Alterations to aquatic environments, via natural or anthropogenic factors can directly or indirectly lead to infectious disease outbreaks. At present, little information is available on the molecular ecology and evolutionary dynamics of infectious agents in the environment. Understanding the environmental factors involved in persistence, growth, transmission, and infectivity of pathogens and the response of organisms to environmental changes will provide information about the emergence or re-emergence of infectious diseases.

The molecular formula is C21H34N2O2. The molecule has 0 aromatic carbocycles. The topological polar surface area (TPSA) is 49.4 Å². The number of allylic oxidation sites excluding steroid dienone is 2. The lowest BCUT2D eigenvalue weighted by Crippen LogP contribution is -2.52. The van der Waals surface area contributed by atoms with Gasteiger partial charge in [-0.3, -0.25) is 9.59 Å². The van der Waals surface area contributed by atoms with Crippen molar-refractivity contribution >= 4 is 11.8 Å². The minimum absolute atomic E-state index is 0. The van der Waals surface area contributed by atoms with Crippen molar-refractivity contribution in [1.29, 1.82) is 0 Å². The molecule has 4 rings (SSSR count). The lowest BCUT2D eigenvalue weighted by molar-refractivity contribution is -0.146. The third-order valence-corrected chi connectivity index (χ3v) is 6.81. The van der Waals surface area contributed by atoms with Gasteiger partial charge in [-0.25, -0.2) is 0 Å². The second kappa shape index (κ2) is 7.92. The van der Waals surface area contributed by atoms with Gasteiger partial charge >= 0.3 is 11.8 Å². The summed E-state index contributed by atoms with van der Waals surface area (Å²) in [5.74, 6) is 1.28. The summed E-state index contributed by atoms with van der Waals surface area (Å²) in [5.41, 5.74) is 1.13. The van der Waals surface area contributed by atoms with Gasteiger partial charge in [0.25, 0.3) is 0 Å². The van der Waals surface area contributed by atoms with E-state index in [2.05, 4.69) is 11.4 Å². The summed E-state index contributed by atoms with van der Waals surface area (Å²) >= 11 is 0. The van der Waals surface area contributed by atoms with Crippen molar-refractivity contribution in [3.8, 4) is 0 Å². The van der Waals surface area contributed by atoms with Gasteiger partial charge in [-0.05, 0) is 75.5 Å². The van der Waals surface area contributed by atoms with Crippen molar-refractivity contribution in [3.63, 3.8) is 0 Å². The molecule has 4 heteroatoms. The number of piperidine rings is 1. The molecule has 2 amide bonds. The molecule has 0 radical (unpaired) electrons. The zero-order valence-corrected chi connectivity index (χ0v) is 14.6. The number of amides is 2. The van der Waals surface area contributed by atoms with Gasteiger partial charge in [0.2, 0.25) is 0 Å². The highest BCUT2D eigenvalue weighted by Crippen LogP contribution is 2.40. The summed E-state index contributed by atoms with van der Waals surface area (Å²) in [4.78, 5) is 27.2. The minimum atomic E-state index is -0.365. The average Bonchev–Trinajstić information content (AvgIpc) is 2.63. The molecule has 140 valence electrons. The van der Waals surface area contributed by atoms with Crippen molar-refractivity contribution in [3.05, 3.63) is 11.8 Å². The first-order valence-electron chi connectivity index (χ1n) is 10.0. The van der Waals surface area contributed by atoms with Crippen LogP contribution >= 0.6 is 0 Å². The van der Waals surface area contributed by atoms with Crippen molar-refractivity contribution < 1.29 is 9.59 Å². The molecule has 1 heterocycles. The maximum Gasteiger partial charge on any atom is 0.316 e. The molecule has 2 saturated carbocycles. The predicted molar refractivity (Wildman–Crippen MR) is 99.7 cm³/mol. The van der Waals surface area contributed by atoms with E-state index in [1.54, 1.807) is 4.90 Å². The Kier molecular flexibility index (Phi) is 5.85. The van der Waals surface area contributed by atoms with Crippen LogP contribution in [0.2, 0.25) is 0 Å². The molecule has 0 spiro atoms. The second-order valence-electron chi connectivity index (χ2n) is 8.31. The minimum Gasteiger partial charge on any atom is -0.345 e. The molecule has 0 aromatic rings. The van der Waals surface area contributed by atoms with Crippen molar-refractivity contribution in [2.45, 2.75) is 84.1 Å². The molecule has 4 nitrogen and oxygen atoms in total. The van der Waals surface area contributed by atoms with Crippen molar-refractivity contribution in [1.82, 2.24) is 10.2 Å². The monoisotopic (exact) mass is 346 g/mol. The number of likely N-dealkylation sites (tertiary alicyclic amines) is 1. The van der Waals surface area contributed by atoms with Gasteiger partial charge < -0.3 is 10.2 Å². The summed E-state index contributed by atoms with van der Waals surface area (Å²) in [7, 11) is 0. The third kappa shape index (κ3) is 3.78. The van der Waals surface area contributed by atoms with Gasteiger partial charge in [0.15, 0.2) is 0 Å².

Vibrio cholerae, the causative agent of the Asiatic cholera, is an excellent model system to study these processes, because V. choleraecauses periodic, seasonal outbreaks in regions where it is an established member of the indigenous aquatic flora. One key factor for environmental survival, transmission and infectivity of V. cholerae is the microbe’s ability to form biofilms – i.e., matrix-enclosed, surface-associated communities. Yildiz’s laboratory is interested in understanding of molecular mechanisms of V. cholerae biofilm formation and its role in V. cholerae biology. To this end they are identifying and characterizing structural components and signal transduction networks controlling biofilm formation. Understanding the mechanisms involved in biofilm formation and maintenance, as well the role of biofilms in overall V. cholerae biology, will pave the way for developing strategies to predict and control cholera epidemics. It may also help in identification of novel drug targets for inhibiting biofilm formation during infection.